MIT Faculty Founder Initiative

The MIT Faculty Founder Initiative was created after a research project done by Sangeeta Bhatia, Susan Hockfield, and Nancy Hopkins revealed that women had founded less than ten percent of the 250 biotech startups created by MIT professors, even though 22 percent of MIT faculty are women.

From this data, the study estimated that if female faculty had been founding startups at the rate of male faculty, there would be forty additional biotech firms today.

What that means is 40 more potential medicines. The societal impact of that is really important. It’s a lost opportunity.

Sangeeta Bhatia, MIT Wilson Professor of Engineering

In response to this study, the MIT Faculty Founder Initiative was launched in 2020 by the School of Engineering, in collaboration with the Martin Trust Center.

Our aim is to increase the number of female faculty members at MIT who start biotechnology companies through the MIT Faculty Founder Prize Competition, supported by Royalty Pharma. We believe this is important to level the playing field for female faculty while also bringing high-impact technologies to the world that are not currently being commercialized.

The Initiative is led by Sangeeta Bhatia (Wilson Professor of Engineering; member of four national academies; Lemelson Prize winner; 7-time founder including Glympse Bio and Satellite Bio) and Kit Hickey (Senior Lecturer at MIT Sloan; serial entrepreneur and co-founder of Ministry of Supply) in collaboration with Susan Hockfield (MIT President Emerita and Professor of Neuroscience).


In the fall of 2021, the MIT Faculty Founder Initiative launched the MIT Faculty Founder Prize Competition, a $250K prize competition. The program accepted 9 MIT female faculty members into its inaugural cohort. Participants received mentorship, stipend money, advice, and support in incorporation, team formation, fundraising, IP strategy, and incubator space.

Throughout the year, participants had opportunities for 1:1 advising sessions with best-in-class mentors with biotech experience. The first year of the program culminated with a competition finale where the participants presented their pitch to a panel of judges from academia and biotech. The grand prize winner received $250,000. Two runner-up winners received $100,000 each. Eight of the nine faculty members who started in the program are continuing the development of their projects.

The MIT Faculty Founder Initiative aims to roll out our prize competition model to additional universities throughout the country, in order to become a national leader and support other universities in addition to MIT. The MIT Faculty Founder Prize Competition is supported by Royalty Pharma.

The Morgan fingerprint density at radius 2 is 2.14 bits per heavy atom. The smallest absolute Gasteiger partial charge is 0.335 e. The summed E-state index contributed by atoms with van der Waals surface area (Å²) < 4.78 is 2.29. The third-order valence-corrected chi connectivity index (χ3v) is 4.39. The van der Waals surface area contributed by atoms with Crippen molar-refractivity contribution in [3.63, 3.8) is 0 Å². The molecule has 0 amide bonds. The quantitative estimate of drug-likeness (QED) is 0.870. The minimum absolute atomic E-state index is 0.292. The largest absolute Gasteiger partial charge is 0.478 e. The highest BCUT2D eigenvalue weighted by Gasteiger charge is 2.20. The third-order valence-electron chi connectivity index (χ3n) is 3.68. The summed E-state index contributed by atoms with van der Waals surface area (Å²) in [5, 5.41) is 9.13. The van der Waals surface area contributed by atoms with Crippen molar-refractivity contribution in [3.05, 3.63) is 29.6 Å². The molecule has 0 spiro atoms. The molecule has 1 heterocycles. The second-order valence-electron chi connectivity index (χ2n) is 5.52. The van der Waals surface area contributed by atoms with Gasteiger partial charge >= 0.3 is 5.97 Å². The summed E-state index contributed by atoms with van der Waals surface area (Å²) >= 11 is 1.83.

Impact of the MIT Faculty Founder Prize Competition

Through the MIT Faculty Founder Prize Competition, we have seen lasting impact:

  • “The MIT Faculty Founder Prize Competition definitely accelerated my courage.  I would not have started my company if not for the program.”
  • “I’m launching a company because of the program.  Otherwise, it would have been 3-4 years later.”

The first MIT Faculty Founder Prize Competition saw eight participants continuing on with their project beyond the competition as seen below.

MIT Faculty Founder Prize Competiton: 2021-2023 Cohort

Ariel Furst – Chemical Engineering

At Seia Bio we have developed a revolutionary coating that protects microbes from harmful stressors such as heat, UV light, and humidity. As the global population continues to grow, maintaining long-term access to a stable food supply is an increasingly urgent challenge. Chemical fertilizers have ensured consistent crop production over the past century, but their production causes significant CO2 emissions. In nature, microbes can continuously produce nutrients for plants and replace the need for chemicals. These biofertilizers represent an impactful change in the way we grow food.  Unfortunately, they are fragile and susceptible to stressors such as heat and humidity, limiting their potential use. Our coatings can protect these biofertilizers, enabling their distribution to farms for regenerative agriculture.

Canan Dagdeviren – Media Lab

The main innovation that our technology (conformable UltraSound Breast Patch: cUSB-Patch) will provide is a fundamental shift in how clinicians and patients can screen for, detect, and diagnose breast cancer, especially since early detection is the key to increasing survival rates. In our work, we are developing technologies to make ultrasound lower cost and usable by less skilled operators at home.